Checking out the new stuff

Taking advantage of a weekend trip to Syracuse, home of the nearest Apple Store, I test drove Apple’s latest products.

Apple Watch

I tried on two models: the stainless steel with Milanese loop and the Space Gray Sport. When I specified which versions I wanted to try I foolishly forgot to specify size, so both of the ones the Apple guy brought out were 42mm. This size turned out to be a bit large for my scrawny wrists. Still, I wear a fairly big watch now and I might be able to just barely get away with it, which would be nice since the 42mm features longer battery life.

A photo posted by @duc on

The Milanese loop can be made surprisingly tight, which is important for getting accurate heart rate readings. The magnet is strong and the band itself is quite comfortable. Not surprisingly, the fluoroelastomer band is also very comfortable. Unfortunately these units only ran a demo loop that had no interaction at all. A couple times during the demo you could feel the haptic tap used to notify you. My first impression is that it needs to be stronger if I’m to notice it while doing things throughout the day.

There were usable demo models in the store, but they were fixed to a base which obviously doesn’t give you a faithful representation of daily Apple Watch usage. Still, playing with the interface, getting a feel for how quickly the digital crown scrolls content, and experimenting with Force Touch was very informative.

The digital crown feels great. While you can always scroll by dragging your finger, in most circumstances you’ll probably want it out of the way and just use the crown. You also use it zoom in and out on the app selection screen. Some people have complained that the app view is zoomed out too far by default, with the circles too small to be tappable. I found this screen usable, but I agree: it’d be nice if the default zoom was a little further in.

In my brief time with the demo watch the only place I could find to trigger a Force Touch was in the Messages app, where performing one lets you compose a new message. I found myself trying to Force Touch on every screen and was disappointed when nothing happened most of the time. I imagine that becoming more familiar with the interface will reinforce which screens are Force Touchable and which aren’t, but for now it’s rather confusing.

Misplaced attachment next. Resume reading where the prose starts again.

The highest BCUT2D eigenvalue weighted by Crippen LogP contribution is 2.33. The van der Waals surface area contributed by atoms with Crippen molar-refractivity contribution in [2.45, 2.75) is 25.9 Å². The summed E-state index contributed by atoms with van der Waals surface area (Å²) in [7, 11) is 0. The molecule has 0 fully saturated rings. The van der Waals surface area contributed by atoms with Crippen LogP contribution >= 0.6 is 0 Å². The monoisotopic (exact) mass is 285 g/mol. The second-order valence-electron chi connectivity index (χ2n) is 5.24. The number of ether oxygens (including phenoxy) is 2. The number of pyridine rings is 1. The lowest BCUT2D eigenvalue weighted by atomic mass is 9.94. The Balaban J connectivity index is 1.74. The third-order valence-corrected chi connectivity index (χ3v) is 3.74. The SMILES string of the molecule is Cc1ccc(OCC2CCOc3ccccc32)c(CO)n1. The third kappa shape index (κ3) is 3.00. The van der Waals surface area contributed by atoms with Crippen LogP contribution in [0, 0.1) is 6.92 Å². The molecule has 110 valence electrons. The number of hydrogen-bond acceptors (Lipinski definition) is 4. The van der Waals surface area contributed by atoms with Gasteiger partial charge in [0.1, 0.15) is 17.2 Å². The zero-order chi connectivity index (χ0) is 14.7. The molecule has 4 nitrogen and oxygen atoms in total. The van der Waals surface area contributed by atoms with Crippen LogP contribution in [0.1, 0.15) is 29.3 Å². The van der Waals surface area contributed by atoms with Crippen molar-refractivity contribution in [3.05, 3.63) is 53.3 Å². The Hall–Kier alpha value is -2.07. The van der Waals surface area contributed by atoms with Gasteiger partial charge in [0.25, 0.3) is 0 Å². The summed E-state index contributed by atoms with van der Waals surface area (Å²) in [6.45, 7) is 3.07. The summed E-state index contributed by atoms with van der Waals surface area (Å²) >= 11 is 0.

Trying the Watch was fun and I can see the appeal of having notifications on your wrist and being able to perform simple tasks faster than you might be able to on a phone. Still, I expect evolution in thinness and functionality to happen quickly, which reinforces my decision to stand by this generation and wait until next year at the earliest.

MacBook

I also played with the new MacBook, which is an incredibly slim and beautiful device. The case is very sturdy for something so thin. The keyboard’s shallow travel isn’t great, but my wife and I both found that typing on it was fine. You probably get used to it. For developing apps and editing photos I need the MacBook Pro (though this MacBook is probably way more powerful than my 2008 MBP), but I would absolutely love to have something close to a Pro’s power in the new MacBook’s form factor. I’d happily sacrifice the ports. All other laptops seem ludicrously fat and heavy in comparison.

I was incredibly skeptical of the Force Touch trackpad and I lamented its introduction to the 13″ MacBook Pro line, but fake-clicking is as convincing as mechanical clicking. It’s incredibly good. Pushing harder to trigger a “force click” is pretty cool too. The click from a force touch is firmer. If you ramp up the pressure slowly enough when force clicking over a word, you can control the size of the popover that displays the word’s definition until it gets to full size. It’s a neat effect.

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